creating. She doesn't have to be told... it's part of her DNA. My
students and my own children have taught me that again and again. Many
of the projects in my book were done with my kids by my
side. My kids remind
me to play and they keep my work fresh and alive. I've also enjoyed
hearing my oldest begin to intellectually reflect and comment on my
work. He is often a better interpreter of my work than even I am. When
I shared this question with him, he said, 'Mom, tell them to just
paint.' Eleven year-olds are so wise."
talk about the "keys to unlocking creativity" in adults as well as
children. Tell us about the process and how we might liberate our urge
"Well, don’t get me started…this is one of my favorite things to talk
about! There are many paths toward unlocking our inborn creativity, but
one of my personal hurdles was my own fear. I've had to
lay aside my need to do what others like and concentrate on what
fulfills me creatively. Through reading, practice, giving myself
permission to just plain 'make stuff,' and more practice, I've been
able to chip through some of my blocks of perfectionism, comparison and
critical voices. I've learned to slow down, which is something that
is counter-cultural, but artists have to take time to really
is around them and to experience life. We also have to take the time to
create a life that is interesting and worth reflecting on. I've had to
learn to really feel as well... actively concentrating on
what is going on internally creates new bursts of creativity for me."
VIC: On your
website, you have a fascinating list of the 'Top 10 Secrets on How to
Become a Scrapbooking Artist.' Which do you think are the most
important to get right?
think one of the biggest hang-ups for scrapbookers is this driving need
to "get it all done." Scrapbooking is NOT a race to the finish line.
Today, with the ease of digital photos, there is no way I could have
the time or energy to scrapbook all the pictures I take. Pick the
photos that speak to you; the photos that make you go
deeper; that reflect a phase, a growth, a significant experience.
Then... play. Have a place you can play and get messy, with
within easy reach, and give yourself time to be in this space. I make a
lot of really simple pages... just paper, a dash of paint, photos and
words. And, when I’m in the mood, I might take the time to make a
really complex, over-the-top type of page. Doing that type of work
calms me and allows me to focus on what is beautiful in my life. And
find some friends who think like you and hang out together…it makes
everything more fun."
VIC: You are
one of the "in demand" teachers of personal creativity as well
as scrapbooking today. What do you really
enjoy about teaching and what does your curriculum look like?
love to teach people how to transform their lives. For years I've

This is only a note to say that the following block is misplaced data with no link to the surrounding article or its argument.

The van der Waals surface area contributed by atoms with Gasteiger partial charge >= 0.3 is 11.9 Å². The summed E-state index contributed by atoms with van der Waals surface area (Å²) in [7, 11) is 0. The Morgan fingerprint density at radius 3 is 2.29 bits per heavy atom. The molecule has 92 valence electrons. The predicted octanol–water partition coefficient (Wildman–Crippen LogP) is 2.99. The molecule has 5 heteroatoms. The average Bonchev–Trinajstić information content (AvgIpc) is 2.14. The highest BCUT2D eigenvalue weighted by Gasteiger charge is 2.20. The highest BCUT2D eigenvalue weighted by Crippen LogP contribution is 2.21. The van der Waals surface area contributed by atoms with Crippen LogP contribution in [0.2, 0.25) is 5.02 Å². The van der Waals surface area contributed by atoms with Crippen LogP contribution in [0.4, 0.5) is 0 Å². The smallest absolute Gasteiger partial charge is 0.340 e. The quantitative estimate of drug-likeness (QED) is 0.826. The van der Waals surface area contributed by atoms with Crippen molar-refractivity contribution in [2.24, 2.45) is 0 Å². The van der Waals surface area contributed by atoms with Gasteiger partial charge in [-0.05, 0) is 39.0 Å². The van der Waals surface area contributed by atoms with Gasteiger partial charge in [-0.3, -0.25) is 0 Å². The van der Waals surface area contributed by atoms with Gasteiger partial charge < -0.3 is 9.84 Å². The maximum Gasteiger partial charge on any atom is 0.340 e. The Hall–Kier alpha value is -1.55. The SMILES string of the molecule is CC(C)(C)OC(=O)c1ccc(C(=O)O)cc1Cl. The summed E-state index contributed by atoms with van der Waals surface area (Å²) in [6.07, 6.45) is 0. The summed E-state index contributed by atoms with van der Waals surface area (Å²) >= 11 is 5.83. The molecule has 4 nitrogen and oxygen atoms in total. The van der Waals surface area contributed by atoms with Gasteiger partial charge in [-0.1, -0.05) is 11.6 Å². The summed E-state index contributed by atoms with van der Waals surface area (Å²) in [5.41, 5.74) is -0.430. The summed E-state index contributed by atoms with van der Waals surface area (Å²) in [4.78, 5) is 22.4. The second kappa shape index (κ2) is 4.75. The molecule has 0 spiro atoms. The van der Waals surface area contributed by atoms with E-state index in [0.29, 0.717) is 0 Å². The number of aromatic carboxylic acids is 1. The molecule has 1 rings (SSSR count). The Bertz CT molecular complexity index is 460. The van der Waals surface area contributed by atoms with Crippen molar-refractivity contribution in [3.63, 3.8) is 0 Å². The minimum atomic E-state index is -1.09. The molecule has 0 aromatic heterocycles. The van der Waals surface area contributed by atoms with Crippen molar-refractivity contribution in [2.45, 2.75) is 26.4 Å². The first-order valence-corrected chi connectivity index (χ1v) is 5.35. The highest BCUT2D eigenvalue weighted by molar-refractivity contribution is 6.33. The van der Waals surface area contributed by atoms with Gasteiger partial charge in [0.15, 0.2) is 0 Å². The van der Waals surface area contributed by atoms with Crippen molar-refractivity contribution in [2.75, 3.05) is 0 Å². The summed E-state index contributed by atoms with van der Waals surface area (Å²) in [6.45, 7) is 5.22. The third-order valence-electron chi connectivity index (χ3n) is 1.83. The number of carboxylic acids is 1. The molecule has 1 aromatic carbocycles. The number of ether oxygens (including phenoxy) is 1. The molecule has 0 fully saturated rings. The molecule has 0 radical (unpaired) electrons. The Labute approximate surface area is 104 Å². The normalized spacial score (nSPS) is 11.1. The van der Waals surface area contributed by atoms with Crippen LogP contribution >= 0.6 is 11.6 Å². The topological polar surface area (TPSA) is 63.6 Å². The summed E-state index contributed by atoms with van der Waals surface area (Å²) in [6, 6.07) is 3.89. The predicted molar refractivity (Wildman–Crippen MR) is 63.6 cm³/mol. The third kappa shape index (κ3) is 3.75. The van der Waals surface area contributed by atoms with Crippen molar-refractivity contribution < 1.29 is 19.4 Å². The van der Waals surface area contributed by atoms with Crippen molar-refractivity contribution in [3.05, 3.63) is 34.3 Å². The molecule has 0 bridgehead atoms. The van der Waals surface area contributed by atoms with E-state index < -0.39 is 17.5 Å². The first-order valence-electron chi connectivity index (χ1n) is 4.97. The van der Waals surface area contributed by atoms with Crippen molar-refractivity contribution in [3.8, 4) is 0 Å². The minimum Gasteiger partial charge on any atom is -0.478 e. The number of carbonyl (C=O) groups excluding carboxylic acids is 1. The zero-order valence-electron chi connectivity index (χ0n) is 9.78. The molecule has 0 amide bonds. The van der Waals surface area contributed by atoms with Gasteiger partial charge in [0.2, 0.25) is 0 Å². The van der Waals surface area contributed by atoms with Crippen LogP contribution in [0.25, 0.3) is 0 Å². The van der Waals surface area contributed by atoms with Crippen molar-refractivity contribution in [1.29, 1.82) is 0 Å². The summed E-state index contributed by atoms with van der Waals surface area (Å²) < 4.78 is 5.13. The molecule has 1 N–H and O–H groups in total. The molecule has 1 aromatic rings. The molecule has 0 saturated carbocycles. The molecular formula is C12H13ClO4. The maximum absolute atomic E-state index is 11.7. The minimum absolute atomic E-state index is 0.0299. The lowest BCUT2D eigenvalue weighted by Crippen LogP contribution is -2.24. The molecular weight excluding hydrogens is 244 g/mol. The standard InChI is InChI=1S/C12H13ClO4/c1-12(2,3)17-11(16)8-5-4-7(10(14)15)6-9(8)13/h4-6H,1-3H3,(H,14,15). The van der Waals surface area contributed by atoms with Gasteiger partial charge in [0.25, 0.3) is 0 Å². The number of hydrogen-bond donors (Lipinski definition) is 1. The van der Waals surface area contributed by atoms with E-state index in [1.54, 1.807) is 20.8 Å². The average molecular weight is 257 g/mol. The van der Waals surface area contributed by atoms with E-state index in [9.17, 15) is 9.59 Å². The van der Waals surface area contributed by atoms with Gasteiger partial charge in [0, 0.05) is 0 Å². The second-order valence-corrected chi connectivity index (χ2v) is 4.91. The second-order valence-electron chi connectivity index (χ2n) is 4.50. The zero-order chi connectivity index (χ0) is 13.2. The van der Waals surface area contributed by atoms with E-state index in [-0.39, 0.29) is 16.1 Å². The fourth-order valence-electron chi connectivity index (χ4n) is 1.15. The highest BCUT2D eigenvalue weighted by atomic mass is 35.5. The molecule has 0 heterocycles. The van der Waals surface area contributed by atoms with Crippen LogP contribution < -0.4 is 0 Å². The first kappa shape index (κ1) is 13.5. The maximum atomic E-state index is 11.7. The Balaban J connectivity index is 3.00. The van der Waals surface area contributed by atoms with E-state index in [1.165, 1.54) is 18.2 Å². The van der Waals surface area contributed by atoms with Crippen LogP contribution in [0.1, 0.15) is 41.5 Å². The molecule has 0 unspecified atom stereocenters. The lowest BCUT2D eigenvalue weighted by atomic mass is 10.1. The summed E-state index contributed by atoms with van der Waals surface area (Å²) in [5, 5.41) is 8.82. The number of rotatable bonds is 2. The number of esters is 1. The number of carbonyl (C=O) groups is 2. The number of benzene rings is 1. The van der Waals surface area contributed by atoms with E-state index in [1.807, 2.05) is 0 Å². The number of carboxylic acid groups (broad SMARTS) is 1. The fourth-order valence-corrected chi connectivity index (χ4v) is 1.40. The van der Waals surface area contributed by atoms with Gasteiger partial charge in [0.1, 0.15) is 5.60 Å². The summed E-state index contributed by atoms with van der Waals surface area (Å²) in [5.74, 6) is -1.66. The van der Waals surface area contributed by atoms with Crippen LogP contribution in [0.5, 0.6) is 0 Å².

taught a seminar
called 'Who ME? Creative!?!' Allowing your creativity to
blossom is one of
the best pathways to creating more joy and light in your life. Creating
helps us to process our life, and there is simply pure joy in creating
something new, something beautiful, something uniquely you. And, for
those of us with extra doses of creative gifts, if we don’t use them
our lives begin to lack fullness... and guilt and depression often take
over. I love to see the 'aha' moment, when people look at me and say
'You must be in my head! How did you know that?'"
When you were blogging about your book, Painted Scrapbook
Pages, you commented, "I
think motherhood has definitely been a great preparation for this
process." So, tell us about the process and how you collaborated with
so many great designers.
book was about a two-year endeavor. The editors at Lark were marvelous
because they broke the process down into doable phases. They asked for
one chapter and then we worked together so that I understood what they
needed each step of the way. Writing a book is like a birthing
process... you have the contract stage, the negotiations, the 'firsts'
(first chapter, first 30 projects, first table of contents, first 'how
to' steps), heavy periods of creating under deadline, photography and
eventually final edits. It is a lesson in cooperation, perseverance,
endurance and love... definitely a mirror of mothering! I worked with
many great designers, especially one of my best friends who not only
designed the beautiful layouts for the book but also helped
me along the way. Even my book club got in on the process! One
night I brought a stack of painted pages to our meeting laid them all
out on the floor and had them give me feedback. This book truly was a
VIC: We see
ourselves as do-it-yourself crafters and scrapbookers, so Painted
Scrapbook Pages really resonated. What would you say to encourage the